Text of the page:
Now the world and its peoples are ‘yearning for normal’. (I wish I had saved that title for these days). Covid-19 is an invisible virus disrupting lives and economies in every country in the world and all aspects of society. Chaos reigns. Humans worldwide are collectively groping to confront this new reality, with its unanswered questions and uncertainties.
The world is changing rapidly. Change is painful because it requires dying to the old. Sadly people have died, businesses have died, and old ways of doing things have died. Millions of people have suffered economic loss and sacrificed so others may live. Jesus told his disciples about a seed that fell to the ground and died, but produced much fruit. (John 12:24). It is possible for good fruit to come from this sorrowful difficult time.
This time of the Covid-19 pandemic and lockdown has been referred to by some as “The Great Pause”. These days of lockdown, from which we are slowly emerging, was an unexpected Sabbath for the world. There have been plagues throughout history, but I don’t know of any time in the history of the world when things worldwide just stopped. In Judeo Christian history, the Sabbath is the day where everything stops and people remember their relationship to God and to each other.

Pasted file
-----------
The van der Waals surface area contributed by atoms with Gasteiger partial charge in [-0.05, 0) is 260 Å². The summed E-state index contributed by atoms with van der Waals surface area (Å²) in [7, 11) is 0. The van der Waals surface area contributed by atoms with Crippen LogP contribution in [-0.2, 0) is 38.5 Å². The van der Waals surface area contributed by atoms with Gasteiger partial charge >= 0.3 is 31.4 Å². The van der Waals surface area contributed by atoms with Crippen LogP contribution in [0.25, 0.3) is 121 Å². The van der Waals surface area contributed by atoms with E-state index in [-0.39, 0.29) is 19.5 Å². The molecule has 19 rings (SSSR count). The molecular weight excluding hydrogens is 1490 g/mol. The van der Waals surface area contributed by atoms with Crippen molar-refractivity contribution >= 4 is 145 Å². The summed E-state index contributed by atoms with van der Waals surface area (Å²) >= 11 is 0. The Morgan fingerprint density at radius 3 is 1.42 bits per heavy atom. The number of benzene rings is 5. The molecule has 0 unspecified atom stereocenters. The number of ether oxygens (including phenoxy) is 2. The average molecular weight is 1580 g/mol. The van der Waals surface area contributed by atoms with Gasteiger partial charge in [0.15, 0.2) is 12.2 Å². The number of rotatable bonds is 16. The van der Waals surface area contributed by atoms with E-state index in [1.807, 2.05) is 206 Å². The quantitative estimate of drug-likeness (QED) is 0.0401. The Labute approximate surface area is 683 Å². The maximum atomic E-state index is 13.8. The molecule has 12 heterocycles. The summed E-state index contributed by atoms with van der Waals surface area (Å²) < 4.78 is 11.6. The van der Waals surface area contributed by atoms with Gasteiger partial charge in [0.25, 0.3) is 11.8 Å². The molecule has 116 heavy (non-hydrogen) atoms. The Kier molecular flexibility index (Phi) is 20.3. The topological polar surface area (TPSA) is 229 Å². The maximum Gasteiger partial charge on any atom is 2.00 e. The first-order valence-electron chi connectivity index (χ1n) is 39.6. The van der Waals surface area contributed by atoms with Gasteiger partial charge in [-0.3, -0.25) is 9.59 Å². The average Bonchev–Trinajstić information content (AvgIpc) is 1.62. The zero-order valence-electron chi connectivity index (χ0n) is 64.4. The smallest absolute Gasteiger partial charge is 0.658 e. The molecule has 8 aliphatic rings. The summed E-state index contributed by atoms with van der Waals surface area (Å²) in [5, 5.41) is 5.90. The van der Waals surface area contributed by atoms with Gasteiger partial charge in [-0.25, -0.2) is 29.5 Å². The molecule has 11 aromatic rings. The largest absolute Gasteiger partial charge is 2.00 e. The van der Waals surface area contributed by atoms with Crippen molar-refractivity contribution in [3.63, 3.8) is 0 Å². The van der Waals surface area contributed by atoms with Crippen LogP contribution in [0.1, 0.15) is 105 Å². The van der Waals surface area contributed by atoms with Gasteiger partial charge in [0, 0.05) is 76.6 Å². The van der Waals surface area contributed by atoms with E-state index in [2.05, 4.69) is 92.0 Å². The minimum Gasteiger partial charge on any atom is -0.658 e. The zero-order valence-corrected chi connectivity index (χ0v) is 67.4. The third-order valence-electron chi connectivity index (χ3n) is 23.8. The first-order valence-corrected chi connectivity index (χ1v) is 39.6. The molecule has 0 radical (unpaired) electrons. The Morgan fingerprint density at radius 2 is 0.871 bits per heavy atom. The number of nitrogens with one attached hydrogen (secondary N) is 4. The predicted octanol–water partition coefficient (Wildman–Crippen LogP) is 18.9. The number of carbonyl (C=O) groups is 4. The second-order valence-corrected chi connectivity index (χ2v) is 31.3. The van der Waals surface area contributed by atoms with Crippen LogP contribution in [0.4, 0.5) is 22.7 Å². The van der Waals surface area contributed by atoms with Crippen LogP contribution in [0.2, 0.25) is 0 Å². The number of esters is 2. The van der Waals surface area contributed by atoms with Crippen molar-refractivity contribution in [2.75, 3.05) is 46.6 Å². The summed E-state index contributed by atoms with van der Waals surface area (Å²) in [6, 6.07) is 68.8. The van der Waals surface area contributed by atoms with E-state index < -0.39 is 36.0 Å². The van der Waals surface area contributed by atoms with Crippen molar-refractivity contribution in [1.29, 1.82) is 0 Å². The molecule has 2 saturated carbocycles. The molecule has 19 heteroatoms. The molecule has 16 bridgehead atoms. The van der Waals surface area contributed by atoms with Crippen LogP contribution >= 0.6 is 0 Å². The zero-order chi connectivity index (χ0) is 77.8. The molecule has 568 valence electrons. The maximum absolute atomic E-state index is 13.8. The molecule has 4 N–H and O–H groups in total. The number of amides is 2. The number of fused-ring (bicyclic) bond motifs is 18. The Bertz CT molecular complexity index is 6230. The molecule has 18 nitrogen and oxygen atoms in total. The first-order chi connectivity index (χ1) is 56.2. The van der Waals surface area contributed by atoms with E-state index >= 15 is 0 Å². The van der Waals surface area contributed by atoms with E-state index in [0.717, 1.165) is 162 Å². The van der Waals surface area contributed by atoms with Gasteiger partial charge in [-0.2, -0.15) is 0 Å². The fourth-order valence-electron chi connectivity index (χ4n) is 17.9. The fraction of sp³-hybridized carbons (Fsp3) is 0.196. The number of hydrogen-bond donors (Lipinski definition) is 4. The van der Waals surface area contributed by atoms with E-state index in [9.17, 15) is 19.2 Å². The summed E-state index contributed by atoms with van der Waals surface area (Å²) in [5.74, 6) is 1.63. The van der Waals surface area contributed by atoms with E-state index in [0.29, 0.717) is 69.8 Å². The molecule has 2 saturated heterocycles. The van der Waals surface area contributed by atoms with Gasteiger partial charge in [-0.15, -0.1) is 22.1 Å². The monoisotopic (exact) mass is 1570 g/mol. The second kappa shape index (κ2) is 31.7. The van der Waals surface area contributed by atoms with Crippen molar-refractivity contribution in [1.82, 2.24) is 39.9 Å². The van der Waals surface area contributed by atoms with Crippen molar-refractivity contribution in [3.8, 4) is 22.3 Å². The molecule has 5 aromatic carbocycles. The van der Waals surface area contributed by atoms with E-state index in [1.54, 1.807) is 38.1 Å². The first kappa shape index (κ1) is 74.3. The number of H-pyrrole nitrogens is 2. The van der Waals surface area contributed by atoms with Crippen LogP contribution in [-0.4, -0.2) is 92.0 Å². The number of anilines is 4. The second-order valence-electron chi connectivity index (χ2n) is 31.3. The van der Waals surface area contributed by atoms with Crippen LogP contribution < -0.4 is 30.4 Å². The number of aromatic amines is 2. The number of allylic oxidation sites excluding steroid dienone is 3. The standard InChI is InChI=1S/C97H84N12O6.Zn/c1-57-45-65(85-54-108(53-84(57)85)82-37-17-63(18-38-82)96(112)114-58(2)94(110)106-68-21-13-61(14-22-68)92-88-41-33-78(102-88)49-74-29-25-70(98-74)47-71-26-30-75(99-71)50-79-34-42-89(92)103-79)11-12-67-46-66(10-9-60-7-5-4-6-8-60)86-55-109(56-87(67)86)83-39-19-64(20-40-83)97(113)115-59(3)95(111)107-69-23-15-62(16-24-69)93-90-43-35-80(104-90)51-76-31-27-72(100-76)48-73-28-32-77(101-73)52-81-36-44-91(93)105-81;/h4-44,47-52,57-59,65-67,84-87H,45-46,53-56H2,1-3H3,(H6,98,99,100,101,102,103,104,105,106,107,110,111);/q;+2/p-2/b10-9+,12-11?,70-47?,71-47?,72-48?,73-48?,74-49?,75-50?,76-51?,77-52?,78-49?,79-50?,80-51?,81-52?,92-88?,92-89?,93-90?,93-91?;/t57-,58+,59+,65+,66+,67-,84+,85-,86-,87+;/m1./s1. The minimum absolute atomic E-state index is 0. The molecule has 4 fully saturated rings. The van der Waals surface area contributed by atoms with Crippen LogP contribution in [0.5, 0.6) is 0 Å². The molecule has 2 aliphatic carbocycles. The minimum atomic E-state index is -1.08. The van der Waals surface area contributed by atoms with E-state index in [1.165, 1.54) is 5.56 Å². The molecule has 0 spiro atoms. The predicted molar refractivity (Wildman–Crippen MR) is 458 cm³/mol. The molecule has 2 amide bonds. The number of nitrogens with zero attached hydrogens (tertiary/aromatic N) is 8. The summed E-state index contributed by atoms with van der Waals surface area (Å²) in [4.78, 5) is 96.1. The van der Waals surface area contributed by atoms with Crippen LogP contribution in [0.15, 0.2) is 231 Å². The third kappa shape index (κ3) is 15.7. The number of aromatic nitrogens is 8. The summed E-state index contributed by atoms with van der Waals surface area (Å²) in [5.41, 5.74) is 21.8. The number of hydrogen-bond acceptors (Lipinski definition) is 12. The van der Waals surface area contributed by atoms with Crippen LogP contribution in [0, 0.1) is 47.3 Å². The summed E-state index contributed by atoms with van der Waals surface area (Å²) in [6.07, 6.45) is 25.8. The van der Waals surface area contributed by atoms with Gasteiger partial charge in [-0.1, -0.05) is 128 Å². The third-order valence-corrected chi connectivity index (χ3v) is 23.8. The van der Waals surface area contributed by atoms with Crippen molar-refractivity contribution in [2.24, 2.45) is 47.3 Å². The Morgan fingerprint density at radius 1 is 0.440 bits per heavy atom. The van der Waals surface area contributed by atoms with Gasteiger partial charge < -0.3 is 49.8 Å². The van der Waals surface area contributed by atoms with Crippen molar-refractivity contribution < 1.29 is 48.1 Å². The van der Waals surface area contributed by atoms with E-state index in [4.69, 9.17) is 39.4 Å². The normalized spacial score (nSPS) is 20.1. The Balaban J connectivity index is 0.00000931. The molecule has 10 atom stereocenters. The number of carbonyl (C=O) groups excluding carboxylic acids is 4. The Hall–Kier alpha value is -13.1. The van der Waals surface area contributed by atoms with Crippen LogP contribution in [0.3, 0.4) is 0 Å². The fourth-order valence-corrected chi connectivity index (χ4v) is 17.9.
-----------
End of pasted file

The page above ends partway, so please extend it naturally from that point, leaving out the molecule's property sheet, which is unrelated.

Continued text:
The earth itself has benefitted from The Great Pause. Some previously smog choked cities in the world are enjoying clear blue skies. The world is vibrating less and wildlife is coming out of hiding. Will we see similar benefits to humankind as we emerge from the Great Pause? Even as the skies have become clearer, will our collective vision become clearer? I have hopes and fears.